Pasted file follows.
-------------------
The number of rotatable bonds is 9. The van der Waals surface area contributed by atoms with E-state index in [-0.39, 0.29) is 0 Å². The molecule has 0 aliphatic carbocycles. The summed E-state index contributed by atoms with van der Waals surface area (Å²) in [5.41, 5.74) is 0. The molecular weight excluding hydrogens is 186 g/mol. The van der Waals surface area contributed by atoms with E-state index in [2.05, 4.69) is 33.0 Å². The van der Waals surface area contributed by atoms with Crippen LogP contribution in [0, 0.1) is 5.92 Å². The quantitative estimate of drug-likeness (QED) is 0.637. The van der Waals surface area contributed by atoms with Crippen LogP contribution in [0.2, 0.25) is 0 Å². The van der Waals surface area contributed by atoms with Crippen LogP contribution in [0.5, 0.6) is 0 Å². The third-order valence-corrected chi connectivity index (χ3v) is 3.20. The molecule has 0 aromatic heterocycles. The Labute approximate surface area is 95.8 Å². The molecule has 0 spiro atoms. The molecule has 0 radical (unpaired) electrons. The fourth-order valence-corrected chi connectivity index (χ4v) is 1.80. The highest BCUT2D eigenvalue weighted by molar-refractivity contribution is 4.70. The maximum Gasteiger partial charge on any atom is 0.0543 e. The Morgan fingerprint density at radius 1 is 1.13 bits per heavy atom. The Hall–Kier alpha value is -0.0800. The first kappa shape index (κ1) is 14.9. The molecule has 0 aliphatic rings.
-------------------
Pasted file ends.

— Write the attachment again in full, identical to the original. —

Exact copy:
The number of rotatable bonds is 9. The van der Waals surface area contributed by atoms with E-state index in [-0.39, 0.29) is 0 Å². The molecule has 0 aliphatic carbocycles. The summed E-state index contributed by atoms with van der Waals surface area (Å²) in [5.41, 5.74) is 0. The molecular weight excluding hydrogens is 186 g/mol. The van der Waals surface area contributed by atoms with E-state index in [2.05, 4.69) is 33.0 Å². The van der Waals surface area contributed by atoms with Crippen LogP contribution in [0, 0.1) is 5.92 Å². The quantitative estimate of drug-likeness (QED) is 0.637. The van der Waals surface area contributed by atoms with Crippen LogP contribution in [0.2, 0.25) is 0 Å². The van der Waals surface area contributed by atoms with Crippen LogP contribution in [0.5, 0.6) is 0 Å². The third-order valence-corrected chi connectivity index (χ3v) is 3.20. The molecule has 0 aromatic heterocycles. The Labute approximate surface area is 95.8 Å². The molecule has 0 spiro atoms. The molecule has 0 radical (unpaired) electrons. The fourth-order valence-corrected chi connectivity index (χ4v) is 1.80. The highest BCUT2D eigenvalue weighted by molar-refractivity contribution is 4.70. The maximum Gasteiger partial charge on any atom is 0.0543 e. The Morgan fingerprint density at radius 1 is 1.13 bits per heavy atom. The Hall–Kier alpha value is -0.0800. The first kappa shape index (κ1) is 14.9. The molecule has 0 aliphatic rings.